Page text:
Tuesday, March 11, 2014

Perfect Blue

The time I watched Inception, I was racking my brain trying to figure out if Cob was still stuck in a dream or not. I'll admit, it was even pretty fun trying to go through and remember the scenes in the movie to "solve" the ending like a puzzle. It made me reconsider what I just watched and what each scene meant, and how the meaning of the scenes and movies changed depending on the ending. And indeed, the movie changes entirely depending on whether it was all "real" or a dream, moving further into "complicated heist plot" territory or "symbolic abstraction" territory respectively.






After so many repeated viewings and searching for a definitive piece of evidence that the world was "real" or if the whole thing was a dream, or if Cob began in reality but ended up in a dream at the end, I began to see that there was no right answer. The ending is never explicitly spelled out. I thought Nolan was leaving clues for astute audience members to deduce the result and what the movie "meant", but instead, despite a number of hints that perhaps it was all a dream, there was no way to know for sure. Was Nolan just fucking with us?

No, not at all. We were fucking with ourselves, actually, for thinking that a movie needed to have a clearly spelled-out ending. With Inception, it's not that the ending was ambiguous, but that the ending was "the ending is ambiguous". The point of the ending is that you don't know, and again, this changes everything in the movie, but for the better. Instead of worrying about "dream or no dream", we have to focus on the characters; Whether their experiences and tribulations are "real" doesn't matter, because either way it matters to them.



This is why the ending to Perfect Blue left me so disappointed. The setup to the movie is that Mima, a young pop singer, decides to shift roles and become an actress, and then crazy shit starts happening. Her debut role is that of a murdered woman's younger sister on a crime drama. It's eventually revealed that the character has multiple personality disorder, and was attempting to take over her prettier sister's role as a model by killing her. At the same time, people associated with Mima begin dying as she's stalked by a security guard. With the pressure of the entertainment industry (including being cajoled into performing a rape scene) and the threat of a possibly dangerous stalker, Mima begins losing her mind and her sense of self, as she imagines the pop singer version of herself following her everywhere and constantly mocking her, and usually can't tell the difference between reality and her imagination.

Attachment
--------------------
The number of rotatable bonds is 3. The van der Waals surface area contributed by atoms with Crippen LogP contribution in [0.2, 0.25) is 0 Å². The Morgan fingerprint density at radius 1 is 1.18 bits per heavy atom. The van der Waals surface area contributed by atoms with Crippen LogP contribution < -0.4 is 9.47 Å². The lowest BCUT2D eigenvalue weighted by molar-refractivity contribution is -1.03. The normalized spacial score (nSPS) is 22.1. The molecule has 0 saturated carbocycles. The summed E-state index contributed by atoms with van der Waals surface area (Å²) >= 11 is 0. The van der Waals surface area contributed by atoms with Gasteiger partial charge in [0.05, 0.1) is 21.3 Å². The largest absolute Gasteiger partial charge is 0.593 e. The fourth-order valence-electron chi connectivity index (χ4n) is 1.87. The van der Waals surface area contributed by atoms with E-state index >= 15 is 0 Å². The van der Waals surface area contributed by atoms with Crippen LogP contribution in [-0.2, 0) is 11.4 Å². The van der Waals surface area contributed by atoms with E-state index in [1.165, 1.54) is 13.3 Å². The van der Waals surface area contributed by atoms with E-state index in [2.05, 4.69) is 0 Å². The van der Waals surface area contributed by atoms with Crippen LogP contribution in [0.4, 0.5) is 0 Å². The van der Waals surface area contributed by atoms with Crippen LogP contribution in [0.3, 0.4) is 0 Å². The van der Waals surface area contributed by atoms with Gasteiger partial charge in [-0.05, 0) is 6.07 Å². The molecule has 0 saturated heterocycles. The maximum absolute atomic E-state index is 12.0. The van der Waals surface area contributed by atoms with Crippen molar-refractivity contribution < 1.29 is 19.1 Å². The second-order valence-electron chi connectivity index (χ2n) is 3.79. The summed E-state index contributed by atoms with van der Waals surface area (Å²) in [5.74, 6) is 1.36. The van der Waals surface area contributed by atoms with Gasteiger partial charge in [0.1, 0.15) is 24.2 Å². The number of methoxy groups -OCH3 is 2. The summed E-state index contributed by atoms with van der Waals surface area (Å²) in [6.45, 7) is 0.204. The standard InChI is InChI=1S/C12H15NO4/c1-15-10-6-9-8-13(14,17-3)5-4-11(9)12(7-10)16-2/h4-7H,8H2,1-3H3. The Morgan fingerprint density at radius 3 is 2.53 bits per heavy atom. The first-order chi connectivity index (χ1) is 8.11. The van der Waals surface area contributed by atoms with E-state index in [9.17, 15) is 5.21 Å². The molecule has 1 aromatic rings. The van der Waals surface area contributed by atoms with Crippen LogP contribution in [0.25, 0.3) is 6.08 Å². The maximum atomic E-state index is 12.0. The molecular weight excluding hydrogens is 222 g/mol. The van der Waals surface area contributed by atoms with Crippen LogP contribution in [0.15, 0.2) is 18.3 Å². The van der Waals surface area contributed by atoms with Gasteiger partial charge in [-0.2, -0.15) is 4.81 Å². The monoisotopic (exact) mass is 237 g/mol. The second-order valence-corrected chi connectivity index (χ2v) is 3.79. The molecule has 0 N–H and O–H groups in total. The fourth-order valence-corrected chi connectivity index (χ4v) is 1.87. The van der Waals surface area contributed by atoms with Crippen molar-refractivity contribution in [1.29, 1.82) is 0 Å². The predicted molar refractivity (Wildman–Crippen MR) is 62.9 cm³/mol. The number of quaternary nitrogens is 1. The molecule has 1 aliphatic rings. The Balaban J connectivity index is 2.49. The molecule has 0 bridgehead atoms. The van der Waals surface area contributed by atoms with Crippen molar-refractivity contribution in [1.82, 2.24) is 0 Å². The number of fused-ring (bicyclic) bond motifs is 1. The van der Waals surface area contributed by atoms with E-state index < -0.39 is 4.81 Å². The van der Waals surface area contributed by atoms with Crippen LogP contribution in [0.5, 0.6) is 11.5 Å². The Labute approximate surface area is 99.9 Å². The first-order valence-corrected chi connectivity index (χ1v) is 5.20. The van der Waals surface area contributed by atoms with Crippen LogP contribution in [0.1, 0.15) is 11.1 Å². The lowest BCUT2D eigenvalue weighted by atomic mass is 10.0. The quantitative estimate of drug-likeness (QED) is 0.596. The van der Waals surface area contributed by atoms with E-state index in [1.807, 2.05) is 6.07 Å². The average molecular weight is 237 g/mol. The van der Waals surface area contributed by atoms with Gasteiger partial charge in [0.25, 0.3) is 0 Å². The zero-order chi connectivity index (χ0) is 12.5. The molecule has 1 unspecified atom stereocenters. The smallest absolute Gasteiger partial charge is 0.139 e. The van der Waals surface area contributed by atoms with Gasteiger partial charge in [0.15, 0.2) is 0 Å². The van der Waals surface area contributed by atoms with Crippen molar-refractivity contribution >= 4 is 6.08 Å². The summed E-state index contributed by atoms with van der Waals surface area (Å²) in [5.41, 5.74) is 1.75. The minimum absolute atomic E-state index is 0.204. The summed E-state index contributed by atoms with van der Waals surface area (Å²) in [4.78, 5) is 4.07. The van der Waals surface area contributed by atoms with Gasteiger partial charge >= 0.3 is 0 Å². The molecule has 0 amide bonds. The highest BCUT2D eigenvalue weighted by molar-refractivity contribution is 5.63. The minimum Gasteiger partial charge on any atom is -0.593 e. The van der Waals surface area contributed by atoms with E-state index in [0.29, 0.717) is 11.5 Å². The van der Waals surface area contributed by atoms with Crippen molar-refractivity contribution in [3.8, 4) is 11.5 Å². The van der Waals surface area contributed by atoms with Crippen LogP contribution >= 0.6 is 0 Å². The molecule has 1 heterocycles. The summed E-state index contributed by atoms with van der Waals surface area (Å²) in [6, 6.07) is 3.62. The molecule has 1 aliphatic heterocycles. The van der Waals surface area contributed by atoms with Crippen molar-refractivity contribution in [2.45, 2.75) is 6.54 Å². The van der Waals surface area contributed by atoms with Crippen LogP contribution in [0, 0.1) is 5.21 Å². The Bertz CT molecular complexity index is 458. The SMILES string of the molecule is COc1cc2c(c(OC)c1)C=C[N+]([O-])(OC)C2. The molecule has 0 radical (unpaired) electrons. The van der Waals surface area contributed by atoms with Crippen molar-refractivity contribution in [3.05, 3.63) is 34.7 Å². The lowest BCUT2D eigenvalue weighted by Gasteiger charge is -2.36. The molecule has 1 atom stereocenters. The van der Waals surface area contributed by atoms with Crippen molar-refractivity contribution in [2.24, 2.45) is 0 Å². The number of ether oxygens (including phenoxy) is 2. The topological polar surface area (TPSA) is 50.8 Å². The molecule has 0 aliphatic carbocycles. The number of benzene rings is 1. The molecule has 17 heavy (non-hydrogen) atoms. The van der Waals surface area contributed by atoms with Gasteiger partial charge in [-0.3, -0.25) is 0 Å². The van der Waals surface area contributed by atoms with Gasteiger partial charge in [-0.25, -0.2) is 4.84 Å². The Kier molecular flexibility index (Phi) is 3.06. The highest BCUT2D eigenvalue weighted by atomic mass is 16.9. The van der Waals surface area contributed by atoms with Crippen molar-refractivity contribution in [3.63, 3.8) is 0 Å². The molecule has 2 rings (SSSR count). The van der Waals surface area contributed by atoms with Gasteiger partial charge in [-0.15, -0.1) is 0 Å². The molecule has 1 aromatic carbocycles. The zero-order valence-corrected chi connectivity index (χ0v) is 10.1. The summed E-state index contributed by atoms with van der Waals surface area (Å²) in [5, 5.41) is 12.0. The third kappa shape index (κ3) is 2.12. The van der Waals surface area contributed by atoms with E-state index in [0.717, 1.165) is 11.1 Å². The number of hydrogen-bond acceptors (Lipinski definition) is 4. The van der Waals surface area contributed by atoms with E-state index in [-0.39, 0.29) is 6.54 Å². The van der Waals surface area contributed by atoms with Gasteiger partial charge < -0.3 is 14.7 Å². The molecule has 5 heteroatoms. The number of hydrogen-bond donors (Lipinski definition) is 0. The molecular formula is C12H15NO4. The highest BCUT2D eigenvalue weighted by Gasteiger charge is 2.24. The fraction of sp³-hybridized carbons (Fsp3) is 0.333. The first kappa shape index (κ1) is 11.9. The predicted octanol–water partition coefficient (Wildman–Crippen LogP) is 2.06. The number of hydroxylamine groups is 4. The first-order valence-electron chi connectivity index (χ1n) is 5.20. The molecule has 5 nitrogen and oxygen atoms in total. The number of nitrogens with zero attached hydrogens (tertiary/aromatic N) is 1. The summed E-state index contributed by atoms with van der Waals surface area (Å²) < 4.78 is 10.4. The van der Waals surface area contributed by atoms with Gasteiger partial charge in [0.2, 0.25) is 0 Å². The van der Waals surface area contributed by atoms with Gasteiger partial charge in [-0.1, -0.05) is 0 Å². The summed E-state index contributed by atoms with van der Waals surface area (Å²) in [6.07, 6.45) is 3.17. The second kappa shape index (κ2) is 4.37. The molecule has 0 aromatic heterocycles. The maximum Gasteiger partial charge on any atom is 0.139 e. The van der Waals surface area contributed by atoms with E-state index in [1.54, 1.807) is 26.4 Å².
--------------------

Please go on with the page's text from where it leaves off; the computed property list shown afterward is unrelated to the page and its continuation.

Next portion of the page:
As an audience member, you can't figure out what the fuck is going on, but it's all so engrossing that you don't care. At one point, I tried counting how many different possibilities of what was going on. Here's a few:

-Mima the actress is being stalked by a security guard who keeps killing people. The movie we see is reality.
-Mima the actress goes insane and her other personality, Mima the singer, keeps killing people. The movie we see is reality mixed with Mima's personal confusion.
-Almost the same: Mima the actress is mimicking Mima the TV character and keeps killing people. Again, the movie is reality mixed with Mima's confusion.
-Mima the actress is actually just a character in the crime show. The movie we see is a performance; none of it is real.
-The crime show itself is reality, and Mima the character is actually a real person imagining Mima the actress as she is arrested for killing her sister. The movie we see is a dream played out by a real person.
-The movie Perfect Blue is a performance put on for us, the audience, by actors playing characters who play actors in a TV show about people playing characters. The movie is total performance and only we are real.

Now, after hearing my thoughts on Inception and its ending, can you imagine why I was disappointed with the ending of Perfect Blue?

1) Well made? - This movie is gorgeous start-to-finish and visually stunning the entire way through.
2) Contributed?  - This is the first of Satoshi Kon's movies, and began his theme of reality vs. dream vs. performance that would carry onto his next three films.
3) Good time? - I was so engaged throughout the entire movie that the definitive ending disappointed me extra hard.
 4) Watch again? - Absolutely. Like Inception, one could watch this movie and search for "clues" even if they lead nowhere.
5) Worth it?  - Easily.
6) Who should watch this? - People interested in psychological thrillers, for sure, but also people interested in visually engaging animation, fans of the slasher horror genre, and anybody who loves mindfuck movies.
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